PHILADELPHIA -- Mike Trout isn't normally one for introspection, or for savoring moments, or for spending much time pondering the significance of his fame or his feats or even his following.
But the moment got to him on Tuesday evening.
It was the top of the first, Trout's name was announced, and the 8,000 or so people who made the 45-minute pilgrimage from South New Jersey to cheer their hometown hero sparked the type of roar that opponents never get in this cutthroat city. So Trout dug his right foot into the dirt, stepped away, breathed out, nodded his head, looked at his bat, exhaled deeply one last time and took a little longer than usual to settle into the batter's box.
"It was a special moment for me -- a real special moment," Trout said after the Angels had locked down a 4-3 win. "It was unbelievable. I wanted to take it in a little longer and thank the fans. It means a lot to me, my family. I wanted to thank them. It gave me chills to have an opposing team support me like that. It was an awesome feeling."
Trout, a fan of all Philadelphia teams growing up, had recalled earlier how he would go to Eagles games, and how, "If I saw someone with a different jersey on, they were getting booed." So his first at-bat Tuesday night resonated with him, even though it ended in a routine groundout and kick-started an uneventful 1-for-5 showing at the plate.
"Lot of things going through my mind," Trout said. "Excited, anxious, chills -- a feeling you can't really explain. You feel welcomed. It's an unbelievable feeling. I wanted to take it in as much as I can."
A ballpark that had averaged 29,605 fans this season got an announced attendance of 41,959 during what was officially deemed "Millville Night."
About 4,000 Millville, N.J., residents made up the 400 section behind home plate, thousands of others from greater Cumberland County were sprinkled throughout the ballpark and about 15 buses were reserved for the trip. Millville Deputy Mayor Jim Quinn, who organized the event with the Phillies, called it "the biggest event this city has ever had."
Trout tailgated for Game 5 of the 2008 World Series and marched down Broad Street when the Phillies finished off the Rays to clinch a championship. He went to a handful of games at the now-defunct Veterans Stadium. He grew up admiring Chase Utley. And he played in a pre-Draft showcase at Citizens Bank Park just before being taken by the Angels with the 25th overall selection in 2009, four years before he established himself as arguably the best all-around player in baseball.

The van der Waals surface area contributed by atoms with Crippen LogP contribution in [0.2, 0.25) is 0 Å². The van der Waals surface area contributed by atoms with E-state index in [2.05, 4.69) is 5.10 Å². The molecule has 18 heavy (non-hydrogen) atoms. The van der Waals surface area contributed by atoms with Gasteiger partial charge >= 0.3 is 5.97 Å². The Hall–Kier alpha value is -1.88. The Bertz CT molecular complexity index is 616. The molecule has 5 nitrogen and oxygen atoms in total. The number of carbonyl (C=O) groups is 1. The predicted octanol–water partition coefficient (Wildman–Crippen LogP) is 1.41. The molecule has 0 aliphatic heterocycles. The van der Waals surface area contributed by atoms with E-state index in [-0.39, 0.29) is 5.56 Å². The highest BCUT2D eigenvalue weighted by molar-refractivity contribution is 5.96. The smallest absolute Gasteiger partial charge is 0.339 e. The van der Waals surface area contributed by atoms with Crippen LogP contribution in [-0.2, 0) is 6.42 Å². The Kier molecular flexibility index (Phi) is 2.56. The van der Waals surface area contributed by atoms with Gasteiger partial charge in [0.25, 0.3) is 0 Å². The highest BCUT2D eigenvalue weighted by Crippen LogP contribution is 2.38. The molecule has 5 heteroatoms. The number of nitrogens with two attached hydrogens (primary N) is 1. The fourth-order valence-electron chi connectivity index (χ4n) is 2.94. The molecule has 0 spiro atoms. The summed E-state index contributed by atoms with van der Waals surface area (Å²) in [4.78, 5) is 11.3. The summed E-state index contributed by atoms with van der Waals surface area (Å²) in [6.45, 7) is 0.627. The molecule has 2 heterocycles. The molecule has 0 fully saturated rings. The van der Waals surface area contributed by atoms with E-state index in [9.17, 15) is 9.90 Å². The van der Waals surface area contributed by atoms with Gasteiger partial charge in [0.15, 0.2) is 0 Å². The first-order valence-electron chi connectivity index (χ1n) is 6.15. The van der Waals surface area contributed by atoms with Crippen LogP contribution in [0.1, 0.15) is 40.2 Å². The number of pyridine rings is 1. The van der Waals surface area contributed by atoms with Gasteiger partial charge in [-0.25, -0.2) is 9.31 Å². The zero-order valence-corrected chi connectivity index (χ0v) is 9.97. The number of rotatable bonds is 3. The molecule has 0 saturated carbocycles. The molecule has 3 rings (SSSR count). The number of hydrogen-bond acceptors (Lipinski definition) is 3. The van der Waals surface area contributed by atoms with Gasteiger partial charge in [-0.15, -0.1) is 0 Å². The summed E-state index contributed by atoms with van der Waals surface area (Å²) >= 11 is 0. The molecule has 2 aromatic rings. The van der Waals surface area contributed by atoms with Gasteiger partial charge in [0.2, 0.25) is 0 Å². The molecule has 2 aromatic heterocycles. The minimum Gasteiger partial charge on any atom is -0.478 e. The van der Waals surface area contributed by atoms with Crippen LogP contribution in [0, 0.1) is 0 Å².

"Life's definitely changed a lot," Trout said. "It's gone quick, though. I've been having fun."
"He plays that style of baseball that they will appreciate here," said Raul Ibanez, a former Phillies outfielder. "He's really aggressive, plays 100 percent. Everything he does is 100 percent. If he flies out or grounds out, he's going hard all the time. He grew up watching this team and watching some of those guys over there. He's a great kid and obviously a superstar talent, but he plays like his hair is on fire all the time."
The Angels' charter landed in Philadelphia at about 2 a.m. ET Tuesday morning, and Trout spent the night at his parents' house. He kept his phone on silent and slept in -- which means he missed watching Eagles practice with teammates Michael Kohn and Grant Green -- then caught up with some family members, ate a burger from his favorite lunch spot and made his way to Philadelphia for his first Major League game at Citizens Bank Park.
Pregame, Trout held a press conference in front of roughly 100 media members. At about 5:30 p.m., 90 minutes before first pitch, hundreds of fans dressed in Angels jerseys and Millville T-shirts scampered down to the lower level and settled in behind the third-base dugout, crowding the first 10 rows from behind home plate all the way down the left-field line. Shortly after that, Millville High's varsity baseball team came on the field to watch batting practice.
Mayor Michael Santiago of Millville threw out the ceremonial first pitch. The Millville High marching band performed on the field. The school's choral ensemble sang the national anthem.
"People are really pumped up about this," former Millville Mayor Tim Shannon said of the buzz in his city. "This is the closest Mike's ever been since he's been a Major Leaguer. We've seen him in New York; we've seen him in D.C.; we've seen him in Baltimore. Philadelphia? Right across the bridge? Please. Philadelphia's our team."
As manager Mike Scioscia was wrapping up his pregame meeting with reporters, Trout grabbed his hamstring, told his manager, "I don't think I can go today," then ran off laughing.
Trout was in good spirits, even while riding a 7-for-48 slump that had his batting average down to .270. Scioscia, also with roots in the Philadelphia area, said he "bounced some things off" Trout before they arrived from Toronto, to make sure his young superstar was in the right frame of mind heading into a two-game set when so much of the focus would be on him.
"It's just a matter of, 'You're going to be fine, enjoy it,'" Scioscia said before the game. "Mike knows what's important. He doesn't need anyone to tell him what's important. He's going to rally around playing the game of baseball. He's going to focus on the game. All the other stuff, as far as the media and fans, he'll take that in stride, and he'll focus on playing baseball."